As you’d expect, people have been jumping in for a free kick. Gosugamers pointed out four women who have been making strides as players and broadcasters; Australia’s own Kayla Squires commanded the esports spotlight late last year when she became the first woman to qualify for the Call of Duty World League in any region around the world.

Esports Observer put it simply by saying Na’Vi needed to take more care with its editorial and social media. “I’ll be the first to admit a casual use of “guys” when referring to a group of mixed-gender people, but to do so in an apology over an article that reinforces sexist stereotypes seems particularly dense,” Ferguson Mitchell wrote.

Esports has always struggled when it comes to promoting and encouraging competition amongst women. But one of its ongoing issues is the industry’s perennial failure to explain and communicate the value of such efforts — which extends from women-only competitions to the benefits of a larger, more diverse player base — to the community.

It’s not a difficult case to sell. Unfortunately, what happened was a pointless, demoralising discussion about outdated stereotypes. That’s the trap Na’Vi, one of the larger and more recognisable names in European esports, fell into. They waded into a topic they didn’t understand, the author lacked the finesse to approach the subject matter with any sensitivity or skill, and the end result is disappointing, infuriating and embarrassing all at once.


  • Let the trainwreck begin!!!

    I’m gonna grab some popcorn and just watch the comments section, who’s with me!!!

    • Oh crap, I already commented before reading this…umm…what did I get myself in for?

      Figured this was a safe zone as comments on tend to be generally non toxic apart from the odd troll.

      Edit: typo

  • Women aren’t suited to professional competitive sports? Alright then lets just forget about all the Olympic athletes and just sweep that irrelevant info under the rug.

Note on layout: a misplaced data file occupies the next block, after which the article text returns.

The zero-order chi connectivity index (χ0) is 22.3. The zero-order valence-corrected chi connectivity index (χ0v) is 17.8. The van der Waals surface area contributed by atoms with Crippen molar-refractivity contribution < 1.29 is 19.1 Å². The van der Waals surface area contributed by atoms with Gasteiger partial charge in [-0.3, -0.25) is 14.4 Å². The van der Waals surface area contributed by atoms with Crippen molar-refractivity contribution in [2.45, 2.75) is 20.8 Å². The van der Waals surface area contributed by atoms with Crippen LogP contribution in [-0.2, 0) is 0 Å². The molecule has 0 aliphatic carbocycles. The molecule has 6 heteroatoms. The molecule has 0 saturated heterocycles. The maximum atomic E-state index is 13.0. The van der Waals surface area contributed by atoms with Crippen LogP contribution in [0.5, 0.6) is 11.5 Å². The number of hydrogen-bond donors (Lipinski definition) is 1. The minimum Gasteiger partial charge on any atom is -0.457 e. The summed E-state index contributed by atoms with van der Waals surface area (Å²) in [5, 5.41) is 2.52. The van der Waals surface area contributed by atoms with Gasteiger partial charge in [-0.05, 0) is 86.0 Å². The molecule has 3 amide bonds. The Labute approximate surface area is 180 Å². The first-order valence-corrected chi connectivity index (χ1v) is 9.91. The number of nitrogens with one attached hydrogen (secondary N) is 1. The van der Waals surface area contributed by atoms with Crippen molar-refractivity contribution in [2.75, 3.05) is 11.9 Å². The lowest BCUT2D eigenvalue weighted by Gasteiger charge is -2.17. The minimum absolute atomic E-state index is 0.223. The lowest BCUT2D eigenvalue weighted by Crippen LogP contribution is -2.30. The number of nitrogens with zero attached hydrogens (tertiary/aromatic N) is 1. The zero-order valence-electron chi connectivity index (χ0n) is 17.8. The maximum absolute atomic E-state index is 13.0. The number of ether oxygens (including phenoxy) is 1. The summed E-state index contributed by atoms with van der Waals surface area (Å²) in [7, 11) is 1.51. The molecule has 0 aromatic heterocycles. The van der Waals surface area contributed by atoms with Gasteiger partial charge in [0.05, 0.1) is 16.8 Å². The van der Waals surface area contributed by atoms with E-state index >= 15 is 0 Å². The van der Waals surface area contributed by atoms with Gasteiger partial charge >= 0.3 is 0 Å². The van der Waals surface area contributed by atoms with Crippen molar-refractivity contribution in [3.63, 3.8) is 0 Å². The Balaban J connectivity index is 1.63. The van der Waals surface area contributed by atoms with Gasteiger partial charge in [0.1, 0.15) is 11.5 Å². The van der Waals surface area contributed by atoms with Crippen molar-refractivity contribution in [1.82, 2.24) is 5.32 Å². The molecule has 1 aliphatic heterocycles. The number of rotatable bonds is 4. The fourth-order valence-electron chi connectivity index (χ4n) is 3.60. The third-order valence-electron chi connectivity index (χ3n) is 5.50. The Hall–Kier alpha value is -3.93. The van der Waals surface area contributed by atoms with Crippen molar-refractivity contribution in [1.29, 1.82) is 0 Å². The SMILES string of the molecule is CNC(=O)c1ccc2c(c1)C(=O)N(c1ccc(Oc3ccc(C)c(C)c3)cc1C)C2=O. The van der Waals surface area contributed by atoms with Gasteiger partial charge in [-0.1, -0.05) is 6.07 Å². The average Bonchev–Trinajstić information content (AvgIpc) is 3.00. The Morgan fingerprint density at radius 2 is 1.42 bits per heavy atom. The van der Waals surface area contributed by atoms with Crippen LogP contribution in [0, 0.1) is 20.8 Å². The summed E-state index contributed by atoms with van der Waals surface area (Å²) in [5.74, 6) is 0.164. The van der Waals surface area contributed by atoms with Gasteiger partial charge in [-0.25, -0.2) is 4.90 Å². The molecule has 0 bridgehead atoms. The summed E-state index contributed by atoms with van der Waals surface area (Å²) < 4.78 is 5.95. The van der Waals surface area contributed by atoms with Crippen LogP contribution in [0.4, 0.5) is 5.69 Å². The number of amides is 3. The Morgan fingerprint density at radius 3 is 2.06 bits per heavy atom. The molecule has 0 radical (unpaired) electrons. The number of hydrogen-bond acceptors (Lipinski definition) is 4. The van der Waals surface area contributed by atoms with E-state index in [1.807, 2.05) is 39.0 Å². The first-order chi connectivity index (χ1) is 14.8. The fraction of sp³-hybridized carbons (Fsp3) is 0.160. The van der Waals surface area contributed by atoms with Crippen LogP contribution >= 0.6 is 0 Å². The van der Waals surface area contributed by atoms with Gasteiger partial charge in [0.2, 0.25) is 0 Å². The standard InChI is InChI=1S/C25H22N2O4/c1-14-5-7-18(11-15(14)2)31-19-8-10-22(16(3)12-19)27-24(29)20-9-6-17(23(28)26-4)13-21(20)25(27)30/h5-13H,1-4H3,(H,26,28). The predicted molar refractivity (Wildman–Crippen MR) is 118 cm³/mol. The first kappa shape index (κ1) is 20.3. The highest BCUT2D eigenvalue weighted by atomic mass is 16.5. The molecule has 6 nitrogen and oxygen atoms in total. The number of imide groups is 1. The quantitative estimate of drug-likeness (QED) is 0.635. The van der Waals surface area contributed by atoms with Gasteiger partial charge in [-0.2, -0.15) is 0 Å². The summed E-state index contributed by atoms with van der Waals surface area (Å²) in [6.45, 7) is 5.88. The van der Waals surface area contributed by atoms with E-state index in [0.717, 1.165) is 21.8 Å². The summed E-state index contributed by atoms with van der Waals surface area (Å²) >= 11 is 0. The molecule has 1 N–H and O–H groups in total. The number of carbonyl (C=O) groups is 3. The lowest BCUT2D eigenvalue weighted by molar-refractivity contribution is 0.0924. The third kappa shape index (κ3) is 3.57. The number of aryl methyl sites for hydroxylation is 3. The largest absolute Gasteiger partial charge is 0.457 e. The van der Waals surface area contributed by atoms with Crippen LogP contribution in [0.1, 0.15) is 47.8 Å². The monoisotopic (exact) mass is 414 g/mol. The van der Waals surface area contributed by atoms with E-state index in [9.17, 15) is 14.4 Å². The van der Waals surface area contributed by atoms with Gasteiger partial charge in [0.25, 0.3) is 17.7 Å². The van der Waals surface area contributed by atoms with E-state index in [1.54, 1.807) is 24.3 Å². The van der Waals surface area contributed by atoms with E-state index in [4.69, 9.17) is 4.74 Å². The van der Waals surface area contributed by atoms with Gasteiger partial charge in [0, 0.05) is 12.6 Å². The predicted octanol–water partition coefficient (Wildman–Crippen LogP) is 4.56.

It’s about time the bigots learned that women play games just as much as men do. They’re less prevalent in the competitive scene because it’s male dominated. Simple as that. Women (and anyone in general) find it hard to break into a scene that’s dominated by one sole group. Start some female only competitions, let the players develop their skills in an environment that isn’t dominated by males and then gradually start doing cross overs and encouraging those women to join the other tournaments.

    No need to set a “male only” group too, keep that as mixed to avoid discouraging anyone. Once the mixed scene gets a better balance between male/female the female only groups could probably be axed.

    • ‘They’re less prevalent in the competitive scene because it’s male dominated.’

      No one is stopping you creating a all female team. Stop being a hypocrite.

      • What? How am I a hypocrite? I stated that women are less prevalent in the competitive scene because it’s dominated by males. Pretty simple concept there, if you keep reading I explain that point further…

        Also I’m male so pretty hard for me to make an all female team unless I’m just their coach or something….and I wouldn’t want to anyway because I have a full time job and don’t devote my life to a game.